TINDERBOX

Kashmir is on the edge after the death of 22-year-old militant who used Facebook as a weapon

Quartz india
Quartz india

“A life lived well, his 22 years are better than a hundred years of a hundred thousand of us,” wrote a Kashmiri in his 40s on Facebook late on Friday evening.

Many in the Kashmir valley are in mourning, and there is creeping disquiet over the death of a young militant commander who sparked a resurgence in the decades-long insurrection in this restive region. Tellingly, his powerful weapon was social media.

Burhan Muzaffar Wani, a 22-year-old Hizbul Mujahideen (HuM) ultra, was killed in a gun-battle with security forces on Friday (July 08) in a remote village in southern Kashmir. The HuM is a Muzaffarabad-based militant group that favours Kashmir’s merger with Pakistan.

At least 16 persons have died and over 200 injured in protests and clashes since.

For four years, the boyish, tech-savvy Wani had rattled the Indian security establishment with his brazen display of fearlessness in videos and photographs circulated across social media.

He was also unlike any militant leader ever seen in the valley, which witnessed the rise of militancy in the 1990s. Perhaps HuM’s youngest divisional commander, Wani did not cross the Line of Control for training, which was almost the norm for influential militant leaders of the past.

Instead, Wani gathered immense influence by remaining resolutely visible to the Kashmiri public, using social media. Every now and then, his photos and videos would appear on WhatsApp and Facebook. Some of them showed Wani in army fatigues, cracking jokes, and playing cricket at unknown locations in south Kashmir.

 Wani’s tech-savvy tactics turned militant-free south Kashmir into a hotbed of militancy. But it was his speeches that compelled a large number of educated youth to join his ranks. His tactic of denouncing the local police for using excessive force against protestors helped him earn people’s goodwill. He struck a chord with Kashmir’s youth, especially those who were facing charges of stone-pelting and other anti-India activities.

“It was unusual,” a police official told the Greater Kashmir newspaper. “No one could even believe that militants are coming out openly, unveiling their masks, unlike the past when they would hide their faces. It threw a challenge to the security grid. It certainly motivated youth into militancy.”

Wani’s tech-savvy tactics turned militant-free south Kashmir into a hotbed of militancy. As more youth joined his ranks, for the first time in a decade the number of locals operating in the region outnumbered foreign rebels.

Since 2015, Wani has carried a bounty of Rs 10 lakh; he was wanted both by the Indian security agencies and the locals—although for altogether different reasons.

A school boy’s revenge

The son of a school teacher, Wani grew up in south Kashmir’s Tral township.

He decided to join the insurgency when, as just a 15-year-old, he was allegedly harassed by the special operations group (SoG) of the Jammu Kashmir police.

In 2010, Wani, his brother and a friend were reportedly riding a motor cycle in their hometown, when they were stopped by the SoG personnel. The policemen asked the three to fetch cigarettes for them. Despite complying, all three were “thrashed and humiliated” before they managed to escape, according to reports in Kashmiri media.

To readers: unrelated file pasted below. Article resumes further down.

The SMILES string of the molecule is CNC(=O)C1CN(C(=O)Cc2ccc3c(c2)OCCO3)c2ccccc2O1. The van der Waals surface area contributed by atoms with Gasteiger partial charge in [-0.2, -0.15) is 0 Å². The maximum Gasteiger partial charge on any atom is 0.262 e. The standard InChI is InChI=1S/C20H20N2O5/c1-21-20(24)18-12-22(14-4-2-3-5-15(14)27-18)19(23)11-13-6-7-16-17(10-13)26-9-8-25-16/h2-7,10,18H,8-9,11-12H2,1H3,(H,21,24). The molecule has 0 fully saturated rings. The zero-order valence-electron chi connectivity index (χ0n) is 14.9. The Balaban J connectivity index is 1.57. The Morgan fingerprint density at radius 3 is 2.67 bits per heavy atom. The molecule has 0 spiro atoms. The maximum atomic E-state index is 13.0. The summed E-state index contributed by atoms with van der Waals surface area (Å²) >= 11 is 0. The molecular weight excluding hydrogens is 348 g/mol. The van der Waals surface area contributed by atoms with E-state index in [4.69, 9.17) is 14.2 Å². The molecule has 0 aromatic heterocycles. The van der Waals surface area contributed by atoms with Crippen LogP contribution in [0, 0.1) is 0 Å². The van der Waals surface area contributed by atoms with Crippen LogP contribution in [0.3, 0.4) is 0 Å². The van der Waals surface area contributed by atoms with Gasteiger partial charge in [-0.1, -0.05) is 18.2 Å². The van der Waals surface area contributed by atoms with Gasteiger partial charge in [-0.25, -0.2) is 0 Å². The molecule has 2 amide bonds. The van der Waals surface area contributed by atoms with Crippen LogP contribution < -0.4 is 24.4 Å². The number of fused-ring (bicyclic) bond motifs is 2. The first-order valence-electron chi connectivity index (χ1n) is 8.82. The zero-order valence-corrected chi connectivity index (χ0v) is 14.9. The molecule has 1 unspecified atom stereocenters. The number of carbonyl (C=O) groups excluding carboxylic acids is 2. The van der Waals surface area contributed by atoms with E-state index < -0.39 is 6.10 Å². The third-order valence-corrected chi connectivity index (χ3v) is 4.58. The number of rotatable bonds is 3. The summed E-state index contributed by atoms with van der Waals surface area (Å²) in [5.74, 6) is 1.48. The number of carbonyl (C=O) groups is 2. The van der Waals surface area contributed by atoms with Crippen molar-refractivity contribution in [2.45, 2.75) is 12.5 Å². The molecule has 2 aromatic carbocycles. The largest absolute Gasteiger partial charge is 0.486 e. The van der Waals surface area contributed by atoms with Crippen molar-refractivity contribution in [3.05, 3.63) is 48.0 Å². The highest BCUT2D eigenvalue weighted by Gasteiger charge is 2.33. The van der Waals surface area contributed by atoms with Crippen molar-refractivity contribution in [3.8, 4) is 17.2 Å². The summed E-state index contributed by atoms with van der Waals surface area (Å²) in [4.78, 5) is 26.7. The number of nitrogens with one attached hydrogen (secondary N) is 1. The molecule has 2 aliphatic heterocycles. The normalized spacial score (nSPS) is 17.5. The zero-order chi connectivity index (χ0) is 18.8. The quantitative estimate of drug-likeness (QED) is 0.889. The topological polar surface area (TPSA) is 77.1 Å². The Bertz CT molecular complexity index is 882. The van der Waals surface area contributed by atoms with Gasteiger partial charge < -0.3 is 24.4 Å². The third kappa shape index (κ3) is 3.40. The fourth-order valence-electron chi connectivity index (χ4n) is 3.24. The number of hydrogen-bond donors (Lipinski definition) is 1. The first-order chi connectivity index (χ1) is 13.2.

A few months later Wani disappeared, only to emerge as an HuM militant. Within four years, he rose to become a divisional commander, aided by his social media prowess and the deaths of senior militants above him.

On April 13, 2015, Wani’s elder brother, a commerce graduate, was killed by security forces. He was on his way to meet his younger sibling in a forested area in Tral.

Funeral and protests

Kashmir has been on the boil since Wani’s death.

Kashmiri women mourn the death of Burhan Wani, a separatist militant leader, during his funeral in Tral, south of Srinagar, July 9, 2016.
Kashmiri women mourn the death of Burhan Wani, a separatist militant leader, during his funeral in Tral, south of Srinagar, July 9, 2016. (Reuters/Danish Ismail)

On Friday evening, thousands poured into the streets of Srinagar and towns across Kashmir. Funeral prayers in absentia were held at many places and there have been reports of night-long protests in the southern districts of Anantnag, Pulwama, and Wani’s hometown of Tral.

On Saturday, authorities suspended mobile internet and train services in Kashmir. Prominent Kashmiri separatist leaders, including Mirwaiz Umar Farooq and Yasin Malik, have been placed under house detention. The annual Hindu pilgrimage to the Amarnath shrine was halted.

Thousands gathered in Tral to participate in his funeral prayers, during which a dozen militants even fired aerial rounds.

Yet, there is little consensus on what Wani’s death will mean for militancy in Kashmir.

“I don’t think it will leave any major impact on militancy as such,” said veteran journalist Yusuf Jameel, who has covered the insurgency from its earliest days. “Only an iconic militant commander has gone, which may be a setback to Hizbul Mujahideen, and may affect its network in south Kashmir.”

Omar Abdullar, the former chief minister of Jammu and Kashmir, however, felt markedly differently.

“Mark my words,” he said on Twitter, “Burhan’s ability to recruit in to militancy from the grave will far outstrip anything he could have done on social media.”

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